When timing matters

When you are an endocrinologist you know that hormones are released into the circulation in pulses and that melatonin is only produced in the dark, that glucocortoids concentrations in the blood are high during the night and low during the day, that many hormones have their rhythm. Every hormone has its time, as the prophet sayed.

However, what has not been known until now is that to the same extend more than 40 % of all genes are expressed in a circadian (day long) rhythm.  Zhang and colleagues measured in the mouse ( and the might be the only shortcoming of the study ) the gene expression with arrays to determine many gene simultaneously in every hour of the day and night. They found 43 % of all genes expressed in a circadian rhythm. They also determined noncoding RNAs  and found 1000 of them cycling.

There are consequences for medicine and therapy: The targets of the top most drugs are expressed all in (specific) rhythms: When a drug like aspirin for example is taken at the wrong time, it would be gone before the target is fully expressed. The scale of this problem seems tremendous. Any pharmaceutical company has to do its home work again. But on the other hand, therapy might become more reliable which would be a large improvement.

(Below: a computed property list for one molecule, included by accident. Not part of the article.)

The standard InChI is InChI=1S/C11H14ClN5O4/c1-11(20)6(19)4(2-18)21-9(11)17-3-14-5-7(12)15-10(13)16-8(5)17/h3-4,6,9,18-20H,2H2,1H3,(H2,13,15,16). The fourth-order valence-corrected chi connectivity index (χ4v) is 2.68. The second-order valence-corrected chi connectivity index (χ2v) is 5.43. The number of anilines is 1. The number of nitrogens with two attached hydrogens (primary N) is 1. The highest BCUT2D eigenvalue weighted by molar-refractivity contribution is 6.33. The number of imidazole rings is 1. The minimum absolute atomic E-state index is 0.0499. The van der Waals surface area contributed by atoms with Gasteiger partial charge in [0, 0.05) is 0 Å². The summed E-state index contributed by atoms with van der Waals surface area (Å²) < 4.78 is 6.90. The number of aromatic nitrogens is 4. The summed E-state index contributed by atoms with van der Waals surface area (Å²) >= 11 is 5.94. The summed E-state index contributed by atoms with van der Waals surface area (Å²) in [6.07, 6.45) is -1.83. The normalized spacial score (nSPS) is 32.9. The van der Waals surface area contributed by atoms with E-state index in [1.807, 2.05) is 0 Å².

The circadian rhythm in the 12 organs analysed are quite different. It might take some time to get used to the thinking that genes in question are not stable during the day but change the level of expression. It will be interesting to follow the aftermath of that paper. The paper is open access and therefore free to everybody.

A must.


HIV vaccine, only fraud in Iowa?

A doctor in Iowa State University spiked the rabbits he had immunized, with human anti-Hiv antibodies to show that his vaccine was successfull; he was caught and faces now up to 20 years of federal justice,  says a report by CNN of yesterday.

Obviously not enough criminal intelligence on the side of this doctor. Still one wonders where he got the human antibodies to spike the rabbits, and whether the test applied did not discriminate human from rabbit antibodies. How the head of department got suspicious? Maybe we will never get answers to these questions?


The Past and the Future of Vaccination